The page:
As I write this we are still in the top fifty, selling thousands a week. With the debut novel by the unknown author that all the UK agents had rejected! Oh, and that crazy dream about being called up by a New York agent? Out of the blue one of the most prestigious agencies in New York called us! Yes, they called us, on the
other side of the Atlantic! Nothing signed yet, but some very interesting discussions going on about our new series of crime thrillers.
Will it be your turn next? Dare to dream!
Yes, of course having a good book that readers will love is a big factor. But you might have the best novel ever written in literary history. If no-one knows it exists, no-one will ever buy it. Kristen can show you how to make sure people know your book exists.
Oh, and for those still wondering, Kristen doesn’t really suggest new shoes as part of the plan. But buy a pair anyway, along with WANA. It worked for us!
Congratulations Mark and Saffy! Thank you so much for sharing your story, and it gives me tears that I could help you realize your dreams. If you guys are the Indie Cinderella Story, then I am thrilled I could be your WANA Fairy Godmother :D.
I hope all of you reading this feel encouraged. I know I ask a lot of you and sometimes it just feels like you are throwing a ton of effort into a black hole. I just have to say that hard work, great writing, and a solid social media platform built on a clear author brand is the formula for success, no matter what publishing route you choose to take.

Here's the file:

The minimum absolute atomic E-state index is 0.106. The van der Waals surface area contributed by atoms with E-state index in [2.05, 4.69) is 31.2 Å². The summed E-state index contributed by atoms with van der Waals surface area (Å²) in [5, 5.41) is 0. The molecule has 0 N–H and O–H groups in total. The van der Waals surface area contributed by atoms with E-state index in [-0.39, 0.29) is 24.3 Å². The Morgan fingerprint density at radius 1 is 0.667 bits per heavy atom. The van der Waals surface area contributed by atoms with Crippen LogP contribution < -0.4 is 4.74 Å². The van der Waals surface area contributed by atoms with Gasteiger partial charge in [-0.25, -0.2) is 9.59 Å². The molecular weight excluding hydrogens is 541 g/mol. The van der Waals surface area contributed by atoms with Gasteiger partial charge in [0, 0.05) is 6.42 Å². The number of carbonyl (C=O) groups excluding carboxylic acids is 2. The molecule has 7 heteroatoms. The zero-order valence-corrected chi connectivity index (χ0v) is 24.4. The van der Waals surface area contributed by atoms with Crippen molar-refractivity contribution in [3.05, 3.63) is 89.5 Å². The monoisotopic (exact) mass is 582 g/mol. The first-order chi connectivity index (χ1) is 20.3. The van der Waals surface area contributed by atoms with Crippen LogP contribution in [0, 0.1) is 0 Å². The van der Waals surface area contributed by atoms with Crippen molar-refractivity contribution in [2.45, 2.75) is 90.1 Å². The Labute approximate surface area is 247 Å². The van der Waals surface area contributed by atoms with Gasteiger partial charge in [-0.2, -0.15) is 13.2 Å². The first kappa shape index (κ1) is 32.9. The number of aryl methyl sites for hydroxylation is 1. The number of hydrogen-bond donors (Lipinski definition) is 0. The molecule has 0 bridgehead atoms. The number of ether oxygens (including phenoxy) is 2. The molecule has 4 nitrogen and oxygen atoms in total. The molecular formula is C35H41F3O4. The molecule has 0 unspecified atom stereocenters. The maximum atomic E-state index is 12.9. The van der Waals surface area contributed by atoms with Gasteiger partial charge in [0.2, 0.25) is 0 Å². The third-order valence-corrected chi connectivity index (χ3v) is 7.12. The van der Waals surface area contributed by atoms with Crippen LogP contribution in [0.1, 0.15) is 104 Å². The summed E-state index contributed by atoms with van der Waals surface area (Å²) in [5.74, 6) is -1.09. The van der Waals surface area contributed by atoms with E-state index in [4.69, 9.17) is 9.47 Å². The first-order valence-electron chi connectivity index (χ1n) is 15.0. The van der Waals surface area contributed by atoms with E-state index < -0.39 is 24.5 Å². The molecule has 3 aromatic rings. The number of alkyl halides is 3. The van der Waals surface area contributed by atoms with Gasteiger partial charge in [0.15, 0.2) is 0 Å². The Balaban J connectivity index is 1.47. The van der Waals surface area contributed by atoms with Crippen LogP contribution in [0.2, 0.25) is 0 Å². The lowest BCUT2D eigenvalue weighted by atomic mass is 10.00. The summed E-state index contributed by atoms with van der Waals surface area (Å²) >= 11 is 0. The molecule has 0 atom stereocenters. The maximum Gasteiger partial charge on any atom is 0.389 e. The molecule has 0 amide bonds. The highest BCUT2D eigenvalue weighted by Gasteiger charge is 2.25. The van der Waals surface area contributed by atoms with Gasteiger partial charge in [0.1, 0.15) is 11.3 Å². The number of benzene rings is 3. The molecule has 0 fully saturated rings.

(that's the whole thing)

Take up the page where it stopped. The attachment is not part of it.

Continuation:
Mash-Up of Awesomeness
Lessons form The Green Lantern and how NOT to plot a story. LOVED this post by Jami Gold.
6 Tips to Avoid Death by Critique by Roni Loren
What Separates Man from Pen Monkey Yes, I am a total Chuck Wendig fangirl, but this man is pure GENIUS
For the romance authors. I highly recommend Anna Destefano’s post about some important changes in the industry. Anna always has great posts and is an awesome teacher when it comes to the craft. Social media is wonderful, but at the core we need to write great books.
The Myth of Having More Time Someday by Jody Hedlund.
3 Tips for Reclaiming “Alone Time” by Tawna Fenske
agents, Amazon, blogging, brand, business, entertainment business, goals, indie, indie press, indie publishing, Kristen Lamb, Mark Williams International, marketing, platform, publishing, Saffina Deforges, sales, self-publishing, social media, story, Success, Sugar and Spice, traditional publishing, UK, We Are Not alone, Writing
- A Culture Addicted to FREE—How FREE is Poisoning the Internet & Killing the Creatives
- Unfriended—Why “Cleaning Up” Your Friends Could Be Costing You BIG
- Being GOD 101—The Basics of World Building
- Twitter for Writers—Eight Ways to Nuke Your Brand
- Why Writing Isn’t Enough—The Savvy Writer’s Guide to Success
- Why the Fighting? What World are We Creating for Future Readers & Writers?